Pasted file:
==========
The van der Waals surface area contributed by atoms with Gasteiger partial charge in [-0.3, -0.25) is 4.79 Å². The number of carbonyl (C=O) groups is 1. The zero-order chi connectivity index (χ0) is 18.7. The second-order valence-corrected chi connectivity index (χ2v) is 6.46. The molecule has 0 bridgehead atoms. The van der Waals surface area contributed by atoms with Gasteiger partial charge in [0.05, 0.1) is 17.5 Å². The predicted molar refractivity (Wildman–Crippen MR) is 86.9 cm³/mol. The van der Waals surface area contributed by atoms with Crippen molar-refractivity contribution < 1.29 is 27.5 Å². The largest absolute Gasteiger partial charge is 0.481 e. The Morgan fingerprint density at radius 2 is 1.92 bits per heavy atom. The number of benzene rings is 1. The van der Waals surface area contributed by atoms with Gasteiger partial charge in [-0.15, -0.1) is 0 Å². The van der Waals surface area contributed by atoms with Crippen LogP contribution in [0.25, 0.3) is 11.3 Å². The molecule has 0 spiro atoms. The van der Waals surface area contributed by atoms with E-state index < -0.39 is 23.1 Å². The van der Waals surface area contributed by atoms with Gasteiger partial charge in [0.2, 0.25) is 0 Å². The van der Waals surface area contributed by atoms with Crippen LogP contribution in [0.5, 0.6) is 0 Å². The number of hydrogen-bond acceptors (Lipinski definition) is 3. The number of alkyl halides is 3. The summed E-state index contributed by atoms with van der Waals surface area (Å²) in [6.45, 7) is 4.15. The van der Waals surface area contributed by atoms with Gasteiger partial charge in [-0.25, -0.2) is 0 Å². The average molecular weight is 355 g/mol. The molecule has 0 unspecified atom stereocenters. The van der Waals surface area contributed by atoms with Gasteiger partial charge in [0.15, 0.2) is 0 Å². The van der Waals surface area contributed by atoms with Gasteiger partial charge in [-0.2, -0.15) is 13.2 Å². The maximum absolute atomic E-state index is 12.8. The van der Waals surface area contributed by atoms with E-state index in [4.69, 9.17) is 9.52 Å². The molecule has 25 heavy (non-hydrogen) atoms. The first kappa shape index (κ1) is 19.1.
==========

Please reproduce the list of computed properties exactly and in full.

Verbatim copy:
The van der Waals surface area contributed by atoms with Gasteiger partial charge in [-0.3, -0.25) is 4.79 Å². The number of carbonyl (C=O) groups is 1. The zero-order chi connectivity index (χ0) is 18.7. The second-order valence-corrected chi connectivity index (χ2v) is 6.46. The molecule has 0 bridgehead atoms. The van der Waals surface area contributed by atoms with Gasteiger partial charge in [0.05, 0.1) is 17.5 Å². The predicted molar refractivity (Wildman–Crippen MR) is 86.9 cm³/mol. The van der Waals surface area contributed by atoms with Crippen molar-refractivity contribution < 1.29 is 27.5 Å². The largest absolute Gasteiger partial charge is 0.481 e. The Morgan fingerprint density at radius 2 is 1.92 bits per heavy atom. The number of benzene rings is 1. The van der Waals surface area contributed by atoms with Gasteiger partial charge in [-0.15, -0.1) is 0 Å². The van der Waals surface area contributed by atoms with Crippen LogP contribution in [0.25, 0.3) is 11.3 Å². The molecule has 0 spiro atoms. The van der Waals surface area contributed by atoms with E-state index < -0.39 is 23.1 Å². The van der Waals surface area contributed by atoms with Gasteiger partial charge in [0.2, 0.25) is 0 Å². The van der Waals surface area contributed by atoms with Crippen LogP contribution in [0.5, 0.6) is 0 Å². The number of hydrogen-bond acceptors (Lipinski definition) is 3. The number of alkyl halides is 3. The summed E-state index contributed by atoms with van der Waals surface area (Å²) in [6.45, 7) is 4.15. The van der Waals surface area contributed by atoms with Gasteiger partial charge in [-0.25, -0.2) is 0 Å². The average molecular weight is 355 g/mol. The molecule has 0 unspecified atom stereocenters. The van der Waals surface area contributed by atoms with Gasteiger partial charge in [0.15, 0.2) is 0 Å². The van der Waals surface area contributed by atoms with Gasteiger partial charge in [-0.2, -0.15) is 13.2 Å². The maximum absolute atomic E-state index is 12.8. The van der Waals surface area contributed by atoms with E-state index in [4.69, 9.17) is 9.52 Å². The molecule has 25 heavy (non-hydrogen) atoms. The first kappa shape index (κ1) is 19.1.